Interestingly, while speaking to Ryan about this subject, we couldn’t help but remember the movie “Remember The Titans” and how Denzel Washington’s character (Coach Boon) first managed to bring his black and white players together for the first time at their preseason camp.

Objective # 2 – Develop Player Mindset

Another common objective The Summit looks to achieve is building a players ‘mindset’. The obvious reason is for players to draw on this information when they are challenged in a game.

  • They start the day by giving their teams a briefing about mindset to prepare them for the activities ahead. During this briefing, players are prompted to think about their on field mindset and are asked questions such as “When you are on fire, how are you feeling? How are you breathing? How are you standing? What are you thinking about?” etc.
  • Often the more experienced players are able to describe what they are feeling and the strategies they use to get into the right mindset. Of course, there are also players who have no idea of what they are thinking about, nor have any strategy to get them into the zone, and the group will sit down and discuss this.
  • A nail board is then bought out and players are made to walk across it one-by-one. According to Ryan, this strategy is all about their “mindset” as the activity actually looks harder than what it really is. It gives players the opportunity to think about what is going on in their head before they walk across the nails.
  • Players then move out into the main area of the park and start undertaking the day’s activities. Later in the day, if players are starting to struggle they are then able to come back to the strategies that were discussed earlier to help them move forward.

Objective # 3 – Find Leaders

Another common coaching objective is to find the leaders within your group. In fact, it’s something that all clubs have set out to achieve, from the high flying VFL clubs to the local amateur teams. Here’s what they do with their teams.

  • The unique group-based activities allows coaches to get a different perspective on their team leaders. So the Summit staff will often sit back with the coaching group during the activities to observe who the natural leaders are within a group and the style is which they lead. Often, different players will step up with their leadership skills or ability to support the playing group and surprise the coaches.
  • The coaching group will then give feedback to the leaders throughout the day. As Ryan explained, “Sometimes the people who are leading on the field may be leading in a way that is not conducive in getting the best results. Their style is dominating, sometimes they don’t take time out to listen to the group and this will generally come out during the activities. So we facilitate in a way that allows constructive discussion on what worked well, what didn’t and why. We have enjoyed great results with this model.”
  • The Summit also uses an a 4WD activity to specifically look at how players communicate with each other and how well they receive instruction. The 4WD is a manual vehicle with the clutch in the back seat, the brake in the passenger seat and the accelerator in the driver’s seat. The player in the 4th seat is the only person who is allowed to talk during the activity as the 4 players attempt to drive a 4WD course with many challenging obstacles. Not only is this activity great fun, it also identifies how teams relate during pressure situations. This always leads to a solid discussion about how information should be given and received in a team environment.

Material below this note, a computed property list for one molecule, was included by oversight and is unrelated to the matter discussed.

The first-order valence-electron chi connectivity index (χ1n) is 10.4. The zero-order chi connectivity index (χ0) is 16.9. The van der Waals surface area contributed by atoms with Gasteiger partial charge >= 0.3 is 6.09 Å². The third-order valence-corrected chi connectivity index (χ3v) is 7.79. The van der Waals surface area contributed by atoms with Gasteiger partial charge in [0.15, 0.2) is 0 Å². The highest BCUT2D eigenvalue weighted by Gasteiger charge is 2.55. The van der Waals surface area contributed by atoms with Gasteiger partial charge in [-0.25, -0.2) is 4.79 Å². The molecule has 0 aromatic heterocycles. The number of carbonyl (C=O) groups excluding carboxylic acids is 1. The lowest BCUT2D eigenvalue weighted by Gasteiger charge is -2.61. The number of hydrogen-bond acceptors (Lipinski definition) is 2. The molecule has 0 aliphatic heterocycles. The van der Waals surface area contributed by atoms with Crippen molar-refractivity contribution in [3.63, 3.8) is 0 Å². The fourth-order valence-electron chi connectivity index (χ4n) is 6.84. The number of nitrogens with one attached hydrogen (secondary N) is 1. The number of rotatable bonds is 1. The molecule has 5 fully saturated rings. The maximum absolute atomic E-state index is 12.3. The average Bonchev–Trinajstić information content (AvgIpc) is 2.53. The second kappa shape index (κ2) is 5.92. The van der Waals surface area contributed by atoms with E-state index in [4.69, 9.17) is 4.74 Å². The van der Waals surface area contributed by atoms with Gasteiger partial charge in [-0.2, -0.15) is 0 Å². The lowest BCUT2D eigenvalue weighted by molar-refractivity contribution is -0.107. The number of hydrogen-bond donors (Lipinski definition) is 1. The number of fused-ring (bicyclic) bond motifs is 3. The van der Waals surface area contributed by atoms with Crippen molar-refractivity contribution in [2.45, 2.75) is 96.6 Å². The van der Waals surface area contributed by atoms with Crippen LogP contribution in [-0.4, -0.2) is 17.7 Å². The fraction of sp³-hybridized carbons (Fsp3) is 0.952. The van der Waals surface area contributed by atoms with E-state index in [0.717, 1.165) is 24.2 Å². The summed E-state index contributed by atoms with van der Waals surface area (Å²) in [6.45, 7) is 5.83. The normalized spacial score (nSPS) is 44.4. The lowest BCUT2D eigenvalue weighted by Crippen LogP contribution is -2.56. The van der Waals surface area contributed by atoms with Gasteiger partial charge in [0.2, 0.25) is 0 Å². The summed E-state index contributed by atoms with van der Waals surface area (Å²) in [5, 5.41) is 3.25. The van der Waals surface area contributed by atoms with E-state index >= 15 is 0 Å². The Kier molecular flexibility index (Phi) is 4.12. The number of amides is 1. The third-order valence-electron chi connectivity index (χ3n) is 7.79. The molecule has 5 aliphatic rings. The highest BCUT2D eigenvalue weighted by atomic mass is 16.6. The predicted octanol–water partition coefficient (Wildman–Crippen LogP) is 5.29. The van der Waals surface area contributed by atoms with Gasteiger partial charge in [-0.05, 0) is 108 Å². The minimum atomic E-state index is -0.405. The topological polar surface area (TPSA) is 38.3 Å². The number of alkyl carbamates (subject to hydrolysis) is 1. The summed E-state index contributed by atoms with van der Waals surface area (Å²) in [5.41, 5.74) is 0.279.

Objective # 4 – Fitness

We asked The Summit what most coaches did about fitness during their camps and according to them, “Some teams do want some fitness work during camp, however often it is simply incorporated into the team building activities.

This same point has also been reiterated by our VFL and WAFL contacts. As one such contact put it, “Even Collingwood do a hiking session at their fitness camp in Arizona. Their players always say how tough and confronting it is because they have to do it as a team and carry items during the hike. Hawthorn also doing the Kokoda Trail last year, said it was all about team building and team spirit.”

For this reason, The Summit usually incorporates 2-3 team based exercises during their day’s activities which include a strong physical component for fitness. These activities are usually done at the end of the first day giving the players a chance to relax at the end.

One such activity is their “Monster Course”. This course is made up of 12 physically demanding initiatives performed one after the other. According to Ryan, you ideally don’t want any more than 15 in a group for this activity as it becomes easy for some players to drop off and let others do the hard work.

The first initiative involves players swimming to an island located in the middle of a lake. Once there, the team has to pick up a tyre and work together to swim it back to shore. Every team member has to swim to the island and back to complete the initiative. Once back on shore, the team then ties the tyre onto some rope and immediately move on to the next initiative. There are 12 initiatives to complete in total and the team has to tie another tyre onto their rope after completing each initiative. By the end of the course, each team is carrying 12 tyres, which as you can imagine is both physically demanding and requires a great deal of team work to complete.

To make it more competitive, teams are also timed. Team 1 starts the course, followed by another team starting every 3 minutes thereafter. This way, each team is chasing the team ahead of them sparking a competitive battle. Typically speaking, it takes around 30 minutes for each team to complete the course.

Here’s the kicker. There will always be 1 team more athletic than the rest which takes out the fastest time. So once all the teams have completed the course, Staff inform players that each team has to repeat the entire course a second time, and the team that improves on their first time by the greatest margin, wins the challenge! This levels the playing field and allows any team, regardless of athletic talent, to win the activity. Keep in mind that none of the player are told about the second part of the activity until all teams have completed the first leg.